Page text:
Sponsored by CBD CLINIC
It is common knowledge that natural emollients such as beeswax, jojoba seed oil, cottonseed oil and shea butter are good for moisturizing and softening skin.
What is perhaps less well-known is that such emollients are also effective as carriers for pain-relieving ingredients in topical creams and lotions.
“They’re natural oils, so they work well with your skin and are absorbed quickly,” said Perry Antelman, CEO of Abacus Health Products, the parent company of CBD CLINIC™, a maker of over-the-counter pain-relieving ointments, creams and massage oils.
Topical creams and lotions used for the relief of joint and muscle pain typically use a base of inactive ingredients to deliver active pain-relieving ingredients—for example, menthol and camphor—to the locations on a body where a client is experiencing pain.
Many over-the-counter topical pain-relieving creams and ointments use synthetic carriers that include ingredients such as benzyl alcohol, cetyl alcohol, diglycol stearate, glyceryl monostearate and petrolatum, said Antelman.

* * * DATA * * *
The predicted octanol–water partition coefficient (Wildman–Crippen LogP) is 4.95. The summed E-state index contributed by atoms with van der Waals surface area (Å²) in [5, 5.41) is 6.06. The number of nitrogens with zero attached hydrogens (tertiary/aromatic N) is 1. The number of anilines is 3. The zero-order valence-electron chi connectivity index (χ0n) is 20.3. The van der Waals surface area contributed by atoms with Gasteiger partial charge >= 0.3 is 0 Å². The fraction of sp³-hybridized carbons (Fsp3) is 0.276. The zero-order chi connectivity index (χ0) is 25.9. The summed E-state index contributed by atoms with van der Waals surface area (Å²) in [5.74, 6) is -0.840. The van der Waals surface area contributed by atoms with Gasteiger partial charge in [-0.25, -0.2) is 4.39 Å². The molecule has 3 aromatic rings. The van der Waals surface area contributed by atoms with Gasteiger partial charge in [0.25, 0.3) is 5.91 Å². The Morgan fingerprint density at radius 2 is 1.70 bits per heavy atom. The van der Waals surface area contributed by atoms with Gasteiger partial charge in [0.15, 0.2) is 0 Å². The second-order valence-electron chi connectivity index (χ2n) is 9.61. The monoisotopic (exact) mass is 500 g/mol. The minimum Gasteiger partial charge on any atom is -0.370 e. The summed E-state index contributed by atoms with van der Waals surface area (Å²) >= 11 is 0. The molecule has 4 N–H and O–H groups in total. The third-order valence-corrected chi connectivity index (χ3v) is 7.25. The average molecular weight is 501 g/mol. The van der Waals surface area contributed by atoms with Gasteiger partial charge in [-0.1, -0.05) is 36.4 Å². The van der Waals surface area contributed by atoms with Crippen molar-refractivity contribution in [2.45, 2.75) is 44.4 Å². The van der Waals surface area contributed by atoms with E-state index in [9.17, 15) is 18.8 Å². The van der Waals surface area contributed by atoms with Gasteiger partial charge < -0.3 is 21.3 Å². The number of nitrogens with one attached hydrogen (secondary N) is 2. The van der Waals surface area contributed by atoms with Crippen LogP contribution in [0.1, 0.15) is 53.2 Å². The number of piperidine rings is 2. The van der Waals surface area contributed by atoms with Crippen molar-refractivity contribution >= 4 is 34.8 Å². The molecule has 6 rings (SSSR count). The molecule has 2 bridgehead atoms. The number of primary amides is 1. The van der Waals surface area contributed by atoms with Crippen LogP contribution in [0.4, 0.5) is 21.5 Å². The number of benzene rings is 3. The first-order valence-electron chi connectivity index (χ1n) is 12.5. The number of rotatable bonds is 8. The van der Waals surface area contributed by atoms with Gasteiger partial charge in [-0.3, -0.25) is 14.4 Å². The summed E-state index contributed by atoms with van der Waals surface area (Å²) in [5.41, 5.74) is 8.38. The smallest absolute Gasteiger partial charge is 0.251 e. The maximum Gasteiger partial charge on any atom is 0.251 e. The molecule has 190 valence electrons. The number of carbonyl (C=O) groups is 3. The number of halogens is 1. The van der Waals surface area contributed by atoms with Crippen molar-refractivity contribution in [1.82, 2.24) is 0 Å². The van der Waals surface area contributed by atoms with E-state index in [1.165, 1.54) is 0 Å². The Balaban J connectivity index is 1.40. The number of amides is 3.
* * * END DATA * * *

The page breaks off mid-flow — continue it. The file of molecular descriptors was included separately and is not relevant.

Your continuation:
These are inexpensive ingredients that don’t play as nice with a person’s skin, as natural oils do, said Antelman, adding, “Your skin reacts very well to natural oils versus artificial oils.”
The most obvious benefit of using natural oils is that while synthetic ingredients often leave a person’s skin feeling greasy, natural oils, because they’re absorbed quickly, leave skin feeling soft and smooth.
But the most important benefit of using natural oils as a carrier is what the person can’t feel: pain.
Many topical pain-relieving creams and lotions use menthol and camphor—analgesics that have been used for centuries to reduce pain and inflammation and to soothe irritation. When these analgesics are applied to the skin, the recipient experiences an icy-hot sensation. They cool the skin when applied, triggering the body to increase blood flow to warm up the cooled skin.